Sunday, June 28, 2020

I am going with you -- a sermon on Genesis 46

Rev. Teri Peterson
Gourock St. John’s
I am going with you
Genesis 46.1-7, 26-27 (Common English Bible)
28 June 2020, Postcards of Faith 2

Israel packed up everything he owned and traveled to Beer-sheba. There he offered sacrifices to his father Isaacs God. God said to Israel in a vision at night, Jacob! Jacob!” and he said, Im here.” He said, I am El, your fathers God. Dont be afraid to go down to Egypt because I will make a great nation of you there. I will go down to Egypt with you, and I promise to bring you out again. Joseph will close your eyes when you die.” Then Jacob left Beer-sheba. Israels sons put their father Jacob, their children, and their wives on the wagons Pharaoh had sent to carry him. They took their livestock and their possessions that they had acquired in the land of Canaan, and arrived in Egypt, Jacob and all of his children with him. His sons and grandsons, his daughters and his granddaughters—all of his descendants he brought with him to Egypt. … All of the persons going to Egypt with Jacob—his own children, excluding Jacobs sonswives—totalled 66 persons. Josephs sons born to him in Egypt were 2 persons. Thus, all of the persons in Jacobs household going to Egypt totalled 70.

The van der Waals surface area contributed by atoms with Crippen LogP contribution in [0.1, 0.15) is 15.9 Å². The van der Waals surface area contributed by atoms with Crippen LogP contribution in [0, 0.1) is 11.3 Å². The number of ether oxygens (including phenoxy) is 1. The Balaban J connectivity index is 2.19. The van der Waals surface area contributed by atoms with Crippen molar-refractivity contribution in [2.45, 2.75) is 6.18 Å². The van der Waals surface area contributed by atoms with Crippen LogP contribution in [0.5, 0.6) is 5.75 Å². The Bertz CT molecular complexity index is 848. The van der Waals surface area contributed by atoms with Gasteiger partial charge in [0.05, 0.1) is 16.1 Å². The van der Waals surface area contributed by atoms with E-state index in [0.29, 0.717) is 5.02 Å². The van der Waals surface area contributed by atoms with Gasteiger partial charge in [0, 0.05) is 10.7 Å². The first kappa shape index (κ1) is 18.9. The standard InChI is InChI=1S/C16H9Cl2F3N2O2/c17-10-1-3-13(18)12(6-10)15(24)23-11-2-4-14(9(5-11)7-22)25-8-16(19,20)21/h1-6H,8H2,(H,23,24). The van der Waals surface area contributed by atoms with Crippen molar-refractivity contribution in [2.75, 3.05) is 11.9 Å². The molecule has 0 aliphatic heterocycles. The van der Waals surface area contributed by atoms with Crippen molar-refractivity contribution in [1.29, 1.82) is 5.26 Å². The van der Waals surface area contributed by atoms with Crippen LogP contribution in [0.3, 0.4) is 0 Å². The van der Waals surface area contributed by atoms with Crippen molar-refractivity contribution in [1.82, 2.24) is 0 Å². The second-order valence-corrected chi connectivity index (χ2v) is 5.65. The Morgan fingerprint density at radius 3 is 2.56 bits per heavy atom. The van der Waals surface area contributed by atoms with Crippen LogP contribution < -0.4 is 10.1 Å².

A lot has happened since last week’s reading about Abraham and Sarah pulling up stakes and moving through the land God was showing them. We’re two generations on now, and Jacob, Abraham’s grandson, is elderly himself. You might have noticed that the story goes back and forth between calling him Jacob and calling him Israel — because many years ago, when Jacob and his wives and children were traveling and were about to meet up with Esau, 20 years after Jacob had stolen Esau’s birthright and blessing, Jacob had a dream in which he wrestled all night long with a stranger…and the wrestling was so fierce and Jacob so insistent about not giving up that the stranger gave him a blessing and changed his name. Some think the stranger was God, others an angel, still others think it was Jacob wrestling himself and his inner demons…but whatever the case, it ended with Jacob being given the name Israel, which might mean “strives with God” or it might mean “God strives”. Either way, it is a name that recalls the way he refused to give up on his wrestling with God, even when the night was long and the going was tough, and that is the name that will be given to the whole community and nation of people who are descended from Jacob and his twelve sons: Israel.